The expedited procedure is set out under Article 30 of the ICC Rules and the Expedited Procedure Rules which are in Appendix VI to the ICC Rules. The expedited procedure applies to arbitration agreements concluded after 1 March 2017. The expedited procedure is automatically applicable in cases where the amount in dispute does not exceed US$ 2 million. It will not apply if the parties have decided to opt out of the expedited procedure. The ICC Court may however, upon the request of a party before the constitution of the arbitral tribunal or on its own motion, determine that it is inappropriate in the circumstances to apply the procedure. The parties may also opt, 1 For instance: The Arbitration Institute of the Stockholm Chamber of Commerce (SCC) Rules for Expedited Arbitrations (2017); Singapore International Arbitration Centre (SIAC) Rules (2016), Rule 5; and the Hong Kong International Arbitration Centre (HKIAC) 2013 Administered Arbitration Rules, Article 41. 2 Article 22.1 of the ICC Rules. 3 The ICC Rules, Appendix IV, set out examples of case management techniques. In 2014, the ICC also published a paper on additional techniques entitled “Controlling Time and Costs in Arbitration.” 4 For instance, in November 2015, the LCIA published an analysis of the duration of LCIA arbitration proceedings from receipt of the Request for Arbitration to the final award (including stays) reporting an average duration of 20 months, with a median duration of 16 months, with three member tribunals typically taking longer. There are no comparable statistics published by the ICC. 2 if they agree, to apply this procedure in higher value cases. The guidance to the rules also makes clear that parties can also opt in irrespective of the date of their arbitration agreement and amount in dispute either in their agreement or by a subsequent agreement.5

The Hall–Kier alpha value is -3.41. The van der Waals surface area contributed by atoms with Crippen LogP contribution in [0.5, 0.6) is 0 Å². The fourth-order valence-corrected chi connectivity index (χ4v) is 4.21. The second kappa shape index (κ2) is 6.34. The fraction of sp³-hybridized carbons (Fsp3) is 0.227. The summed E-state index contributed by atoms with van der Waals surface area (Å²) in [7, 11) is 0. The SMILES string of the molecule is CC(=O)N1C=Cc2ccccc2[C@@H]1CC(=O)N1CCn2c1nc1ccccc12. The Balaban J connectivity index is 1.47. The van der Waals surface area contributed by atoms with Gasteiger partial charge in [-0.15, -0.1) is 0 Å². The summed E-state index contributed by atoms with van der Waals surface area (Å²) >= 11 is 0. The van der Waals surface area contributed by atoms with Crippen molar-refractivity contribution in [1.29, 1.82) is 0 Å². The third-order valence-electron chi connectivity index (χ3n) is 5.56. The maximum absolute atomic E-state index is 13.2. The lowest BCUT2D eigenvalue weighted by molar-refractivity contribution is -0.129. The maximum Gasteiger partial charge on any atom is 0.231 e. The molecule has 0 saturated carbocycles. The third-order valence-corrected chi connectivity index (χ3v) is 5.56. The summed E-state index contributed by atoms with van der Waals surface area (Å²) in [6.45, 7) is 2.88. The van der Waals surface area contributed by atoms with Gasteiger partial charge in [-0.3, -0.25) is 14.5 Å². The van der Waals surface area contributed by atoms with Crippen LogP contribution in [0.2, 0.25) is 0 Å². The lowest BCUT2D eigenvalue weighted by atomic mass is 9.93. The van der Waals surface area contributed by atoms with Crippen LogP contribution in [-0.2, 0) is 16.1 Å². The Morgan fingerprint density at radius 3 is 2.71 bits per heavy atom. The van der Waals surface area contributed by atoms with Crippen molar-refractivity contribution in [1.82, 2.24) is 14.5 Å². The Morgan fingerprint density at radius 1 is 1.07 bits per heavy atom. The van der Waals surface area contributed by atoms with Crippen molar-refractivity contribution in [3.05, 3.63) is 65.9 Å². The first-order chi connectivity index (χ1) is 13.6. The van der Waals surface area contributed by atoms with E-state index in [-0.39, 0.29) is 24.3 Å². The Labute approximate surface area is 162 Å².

By agreeing to arbitration under the ICC Rules, the expedited procedure takes precedence over any contrary terms of the arbitration agreement. The key features of the ICC expedited arbitration procedure are as follows:

  1. The ICC Secretariat will inform the parties if the expedited procedure is to apply to their dispute following receipt of the Answer or on expiry of the time limit for the Answer but may do so later. Parties therefore should make any submission about the application of the expedited procedure in the Request or Answer, or within any other time limit set by the Court. If a party objects to the procedure the Court will decide on the matter after hearing the other party. The ICC Court may also decide at any time, upon request of a party or on its own motion after consulting the tribunal and the parties, that the expedited procedures shall no longer apply.
  2.  In determining whether the expedited procedure applies, the ICC Secretariat will take into account all quantified claims, counterclaims, cross-claims, and claims. This may involve consideration as to whether claims have been exaggerated to avoid the expedited procedures. Expedited arbitration will not apply in principle where there are declaratory or non-monetary claims unless they support a monetary claim or do not add significantly to the dispute.